Tuesday, September 29, 2009

Goetia Errors

Perhaps the most famous of Goetic grimoires is the Lesser Key of Solomon, or the Lemegeton's Goetia. It's everywhere you look when it comes to conjuring demons, and most of my readers know I'm o exception. I use the spirits of the Lem's Goetia frequently, and with great success.

In a recent post to the Grimorium Verum yahoo group, a magician expressed her frustration with the grimoire, and questioned the spirit-friendly approach many modern traditionalists are adopting in their approach to these spirits. She had performed a conjuration of the same spirit three times and failed to get her desired results each time. She was questioning whether the spirits of this grimoire just sit around and do nothing if they aren't constrained by all the curses and threats of the Lem's Goetia, and any success that happened was mere coincidence.

This is pretty typical, in my experience. Magicians see that Bune bestows riches on a man, and do a Bune rite to win the lottery. They lose and torture the spirit's seal. I'm totally guilty of that myself, in my early operations. Never mind that I totally screwed up the rite, or that I was completely inexperienced in working with the spirit at all.

In my Modern Goetic Grimoire, I attempt to dispel some of the bullshit that surrounds this grimoire. Most of it is in the minds of the magician. Expectations run high, and the spirits "fail" a lot when you expect them to deliver something beyond their abilities. That's why over the years I have tried to tell people frequently that you need to conjure different spirits if you don't get the results you seek, or conjure them in a different way. Above all else, ask them why they aren't doing what you want, ask them to show you how to use them to accomplish your end result. Simply telling a spirit to make you rich isn't going to make you rich, unfortunately. Jason Miller addresses the relativity of the concept of "rich" in his Sorecerer's Secrets, and I think his insight is invaluable.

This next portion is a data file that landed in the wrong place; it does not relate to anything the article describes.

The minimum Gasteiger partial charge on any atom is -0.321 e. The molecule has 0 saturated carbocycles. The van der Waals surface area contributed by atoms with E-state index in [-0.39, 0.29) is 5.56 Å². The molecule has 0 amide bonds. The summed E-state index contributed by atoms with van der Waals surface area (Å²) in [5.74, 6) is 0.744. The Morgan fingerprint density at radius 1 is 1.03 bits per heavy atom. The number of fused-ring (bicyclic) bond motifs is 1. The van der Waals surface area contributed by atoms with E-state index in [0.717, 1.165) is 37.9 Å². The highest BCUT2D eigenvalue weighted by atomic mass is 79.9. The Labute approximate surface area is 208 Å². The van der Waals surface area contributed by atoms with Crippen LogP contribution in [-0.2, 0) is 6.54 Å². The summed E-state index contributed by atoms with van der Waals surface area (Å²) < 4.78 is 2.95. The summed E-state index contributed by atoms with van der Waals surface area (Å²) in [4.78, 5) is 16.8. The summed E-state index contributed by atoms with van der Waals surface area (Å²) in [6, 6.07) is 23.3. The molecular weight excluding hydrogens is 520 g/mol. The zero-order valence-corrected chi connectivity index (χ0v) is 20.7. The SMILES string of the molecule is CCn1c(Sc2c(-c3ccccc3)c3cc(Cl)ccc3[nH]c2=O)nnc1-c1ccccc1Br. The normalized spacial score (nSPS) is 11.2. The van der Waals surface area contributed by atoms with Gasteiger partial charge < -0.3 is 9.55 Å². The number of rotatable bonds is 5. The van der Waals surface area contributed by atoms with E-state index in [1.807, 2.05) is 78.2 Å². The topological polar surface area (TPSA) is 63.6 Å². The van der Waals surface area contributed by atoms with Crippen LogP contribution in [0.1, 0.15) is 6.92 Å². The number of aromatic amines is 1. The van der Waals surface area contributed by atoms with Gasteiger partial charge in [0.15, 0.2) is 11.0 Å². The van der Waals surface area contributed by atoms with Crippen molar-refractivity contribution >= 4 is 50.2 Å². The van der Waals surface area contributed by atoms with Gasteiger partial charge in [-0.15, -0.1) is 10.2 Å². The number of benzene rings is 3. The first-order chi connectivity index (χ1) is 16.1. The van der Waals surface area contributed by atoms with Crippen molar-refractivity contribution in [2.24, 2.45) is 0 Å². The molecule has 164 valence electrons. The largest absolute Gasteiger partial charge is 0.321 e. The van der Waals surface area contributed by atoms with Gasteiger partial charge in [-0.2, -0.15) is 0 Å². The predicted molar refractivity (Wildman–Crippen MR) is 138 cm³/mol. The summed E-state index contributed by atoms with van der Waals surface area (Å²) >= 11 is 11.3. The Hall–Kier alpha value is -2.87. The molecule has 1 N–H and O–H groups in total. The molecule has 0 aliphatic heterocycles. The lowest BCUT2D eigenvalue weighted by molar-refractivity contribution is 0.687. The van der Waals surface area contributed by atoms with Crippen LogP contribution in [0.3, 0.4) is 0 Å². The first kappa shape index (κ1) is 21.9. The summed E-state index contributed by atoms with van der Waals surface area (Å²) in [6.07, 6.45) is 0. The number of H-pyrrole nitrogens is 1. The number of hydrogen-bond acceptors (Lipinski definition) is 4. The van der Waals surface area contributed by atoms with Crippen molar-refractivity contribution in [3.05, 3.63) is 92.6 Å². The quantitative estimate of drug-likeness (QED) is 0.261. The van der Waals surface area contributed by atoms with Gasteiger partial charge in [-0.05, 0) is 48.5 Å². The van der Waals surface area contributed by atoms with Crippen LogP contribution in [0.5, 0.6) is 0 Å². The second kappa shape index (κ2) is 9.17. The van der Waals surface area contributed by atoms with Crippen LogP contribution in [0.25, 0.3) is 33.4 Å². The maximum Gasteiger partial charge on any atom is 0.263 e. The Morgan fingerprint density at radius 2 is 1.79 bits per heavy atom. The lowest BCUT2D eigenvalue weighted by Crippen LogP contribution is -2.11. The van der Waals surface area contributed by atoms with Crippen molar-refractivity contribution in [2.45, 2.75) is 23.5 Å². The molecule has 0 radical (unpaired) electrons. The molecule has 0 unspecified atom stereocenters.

The chief failure of Goetic magic lies not in the system or the spirits of the system, but in the magicians themselves. They think that following the steps blindly will result in huge payoffs. They are only in it for what they want, not for what the system is designed to provide. Bad news, greed heads and lust-maddened sex fiends, the primary purpose of the Lesser Key is to provide you with knowledge. It's a pantheon of professors, highly skilled in providing you with the information obtained traditionally in a liberal arts degree from an institution of learning. They can do things on the side, like make people fall in love or get you rich, but the way they do it is seldom lines up with our expectations.

The first impulse is to question the system or the efficacy of the spirits. Some even question the efficacy of magic itself. To me this is like a person who builds a doghouse for the first time questioning the efficacy of their hammer if it turns out to look like shit. Magic is an art like many others, and requires dedication and experience to understand how to use it effectively. Conjuring the spirits is relatively easy, but understanding them and how they work takes time.

So if you're a new conjuring magician and you've tried to win the lotto and failed, or tried to sleep with the boss's daughter and failed, don't blame the spirits. It's your inexperience primarily that's causing the failures. Learn from the spirits, their primary role is to provide an education. Use them for this first, and the side benefits will roll in like the tides.


  1. I think that the same advice ("they are teachers") applies to all the grimoires.

    It is like the old wiccan joke about the number of people who cast spells to get a job, but never get up off the sofa to apply for any.

  2. "its a really, REALLY old Rolodex."


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